Female Russian rebels paraded in a bizarre beauty pageant

Female soldiers from the United Armed Forces of Novorossiya swapped out their combat fatigues for glittering ball gowns and a beauty pageant last Saturday in honor of International Women’s Day.

Yes, you read that right.

While International Women’s Day is usually regarded as a celebration of feminist achievements, in Donetsk, Ukraine it’s an excuse to dress up hardscrabble rebel combat forces in shiny outfits.

Judge Yana Manuilova, a 35-year-old Donetsk soldier who worked as a lawyer before signing up to join the combat forces, told the Agence France Presse (AFP), “Even in my military fatigues I don’t forget that I am a woman. Besides, my comrades often remind me of the fact.”

The Deputy head of the self-proclaimed Donetsk People’s Republic, Denis Pushilin, bemoaned the toughness and commitment to military service usually displayed by the female fighters and wondered why they didn’t wear heels more often.

“Unfortunately, the stars of today’s holiday feel more at ease in uniform than in dresses and high heels,” Pushilin told AFP.

The Donetsk People’s Republic, which claimed the Crimean Peninsula in May 2014, had previously been declared a terrorist organization by Ukraine authorities, who banned the rebel group in 2007. Along with the Lugansk People’s republic, the two groups combine forces and militias to form the self-proclaimed Federal State of Novorossiya (New Russia).

Plenty of women signed up to fight for the pro-Russian cause. But if Ukraine’s occupying force parading its women soldiers around like high-class sex workers seems bizarre, it’s actually par for the course.

Before the 2014 takeover, there was already an annual beauty pageant for female soldiers in the Armed Forces of Ukraine. Selected from the 18,000 female soldiers in Ukraine, the contestants were judged not only on their tank-maneuvering and rifle marksmanship, but also by their ability to rock a set of false eyelashes while posing in combat fatigues.

Russia’s female soldiers aren’t alone in being objectified to drum up titillation and/or support for the cause. Women in the police ranks of Yakutia and Belarus have been subjected to pageants and even sexy calendars.

In some countries, there just aren’t enough women in the military to objectify on the basis of their gender. So what’s a militarized state to do?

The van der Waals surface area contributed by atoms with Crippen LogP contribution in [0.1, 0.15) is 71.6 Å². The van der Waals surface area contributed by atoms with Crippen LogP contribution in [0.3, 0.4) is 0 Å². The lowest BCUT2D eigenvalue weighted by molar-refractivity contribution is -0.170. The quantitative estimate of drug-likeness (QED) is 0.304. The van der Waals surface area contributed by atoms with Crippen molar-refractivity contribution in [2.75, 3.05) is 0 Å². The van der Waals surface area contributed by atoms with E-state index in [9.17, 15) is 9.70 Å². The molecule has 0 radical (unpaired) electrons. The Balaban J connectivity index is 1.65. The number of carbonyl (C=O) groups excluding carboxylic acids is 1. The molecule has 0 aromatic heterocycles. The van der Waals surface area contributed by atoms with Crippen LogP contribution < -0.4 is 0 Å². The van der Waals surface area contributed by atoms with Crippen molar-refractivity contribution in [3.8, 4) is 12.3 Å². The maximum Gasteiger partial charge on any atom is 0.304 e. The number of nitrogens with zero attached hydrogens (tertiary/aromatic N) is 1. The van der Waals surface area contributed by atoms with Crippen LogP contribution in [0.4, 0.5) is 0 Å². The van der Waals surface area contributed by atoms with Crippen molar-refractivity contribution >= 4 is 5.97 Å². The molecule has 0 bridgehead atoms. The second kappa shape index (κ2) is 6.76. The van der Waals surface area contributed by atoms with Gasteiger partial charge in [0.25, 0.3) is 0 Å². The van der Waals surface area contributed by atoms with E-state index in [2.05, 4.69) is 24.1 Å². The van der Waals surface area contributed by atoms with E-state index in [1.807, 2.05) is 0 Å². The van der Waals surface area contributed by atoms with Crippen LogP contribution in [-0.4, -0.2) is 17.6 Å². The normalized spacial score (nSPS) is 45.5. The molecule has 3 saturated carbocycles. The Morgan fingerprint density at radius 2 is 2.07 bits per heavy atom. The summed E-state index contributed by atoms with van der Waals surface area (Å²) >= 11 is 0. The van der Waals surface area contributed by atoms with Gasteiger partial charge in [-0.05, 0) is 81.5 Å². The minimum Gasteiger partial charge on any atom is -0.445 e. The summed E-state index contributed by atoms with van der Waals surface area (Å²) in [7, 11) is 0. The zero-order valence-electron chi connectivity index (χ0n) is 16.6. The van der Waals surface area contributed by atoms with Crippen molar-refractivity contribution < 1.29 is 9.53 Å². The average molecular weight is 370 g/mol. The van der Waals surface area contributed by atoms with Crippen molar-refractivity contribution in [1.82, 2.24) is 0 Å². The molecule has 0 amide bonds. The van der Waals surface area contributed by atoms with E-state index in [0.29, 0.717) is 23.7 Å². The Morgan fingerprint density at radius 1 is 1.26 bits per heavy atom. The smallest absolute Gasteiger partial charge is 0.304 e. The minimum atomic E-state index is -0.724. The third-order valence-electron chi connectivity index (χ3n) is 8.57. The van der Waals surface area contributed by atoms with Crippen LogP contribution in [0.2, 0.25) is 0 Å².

Ugandan authorities solved this problem in November 2014 by simply allowing the military to commandeer the Miss Uganda contest, which transformed the traditional swimsuit segment into a paean to African agriculture. Instead of donning bikinis, the contestants now have to milk cows and drive tractors.

And when soldiers and police aren’t competing for crowns, the inmates of women’s prisons around the world fight for titles like Miss Gulag (Siberia), Miss Penitentiary (Brazil), and Miss Captivity (Lithuania). Not only are prisoner beauty pageants popular outside the US, in many countries they are broadcast on national television. While some pageants consist of inmates forced to take part, others use prizes ranging from $160 to over $1000 as incentive.

The United States wouldn’t be a world leader without its own take on the law enforcement/military beauty pageant trend. Here at home we have Ms. Veteran America, a contest that affords hefty scholarships and category titles like “Social Butterfly” and “Hot Momma of the Year.”

But neither military beauty contests nor prison pageants hold the title of “Most Troubling.” That claim belongs to the Miss Holocaust Survivor Pageant, held each year in Haifa, Israel.

H/T Telegraph | Screengrab via Telegraph/YouTube

Mary Emily O'Hara

Mary Emily O'Hara

Mary Emily O'Hara is an LGBTQ reporter. Her work has appeared in Rolling Stone, NBC Out, Daily Dot, Broadly, Vice, the Daily Beast, the Advocate, Huffington Post, DNAinfo, Al Jazeera, and Portland's Pulitzer Prize-winning newsweekly Willamette Week, among other outlets.